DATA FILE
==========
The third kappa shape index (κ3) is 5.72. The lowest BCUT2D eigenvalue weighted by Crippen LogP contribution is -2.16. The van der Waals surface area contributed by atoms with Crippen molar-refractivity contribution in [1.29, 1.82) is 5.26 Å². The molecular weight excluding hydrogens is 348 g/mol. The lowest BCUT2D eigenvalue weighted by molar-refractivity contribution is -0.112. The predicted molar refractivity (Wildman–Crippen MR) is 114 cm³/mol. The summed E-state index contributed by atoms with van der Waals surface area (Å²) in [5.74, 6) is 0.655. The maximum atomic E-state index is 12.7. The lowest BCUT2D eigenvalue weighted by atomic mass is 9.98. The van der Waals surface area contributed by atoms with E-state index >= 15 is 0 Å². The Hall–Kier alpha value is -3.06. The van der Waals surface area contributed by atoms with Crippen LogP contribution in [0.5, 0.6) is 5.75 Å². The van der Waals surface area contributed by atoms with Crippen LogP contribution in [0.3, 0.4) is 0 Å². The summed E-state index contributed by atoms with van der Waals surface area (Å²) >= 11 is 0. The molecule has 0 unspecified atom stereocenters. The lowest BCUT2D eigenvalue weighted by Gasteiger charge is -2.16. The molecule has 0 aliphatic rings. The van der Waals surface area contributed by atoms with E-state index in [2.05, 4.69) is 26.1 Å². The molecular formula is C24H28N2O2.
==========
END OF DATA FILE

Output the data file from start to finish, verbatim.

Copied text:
The third kappa shape index (κ3) is 5.72. The lowest BCUT2D eigenvalue weighted by Crippen LogP contribution is -2.16. The van der Waals surface area contributed by atoms with Crippen molar-refractivity contribution in [1.29, 1.82) is 5.26 Å². The molecular weight excluding hydrogens is 348 g/mol. The lowest BCUT2D eigenvalue weighted by molar-refractivity contribution is -0.112. The predicted molar refractivity (Wildman–Crippen MR) is 114 cm³/mol. The summed E-state index contributed by atoms with van der Waals surface area (Å²) in [5.74, 6) is 0.655. The maximum atomic E-state index is 12.7. The lowest BCUT2D eigenvalue weighted by atomic mass is 9.98. The van der Waals surface area contributed by atoms with E-state index >= 15 is 0 Å². The Hall–Kier alpha value is -3.06. The van der Waals surface area contributed by atoms with Crippen LogP contribution in [0.5, 0.6) is 5.75 Å². The van der Waals surface area contributed by atoms with Crippen LogP contribution in [0.3, 0.4) is 0 Å². The summed E-state index contributed by atoms with van der Waals surface area (Å²) >= 11 is 0. The molecule has 0 unspecified atom stereocenters. The lowest BCUT2D eigenvalue weighted by Gasteiger charge is -2.16. The molecule has 0 aliphatic rings. The van der Waals surface area contributed by atoms with E-state index in [2.05, 4.69) is 26.1 Å². The molecular formula is C24H28N2O2.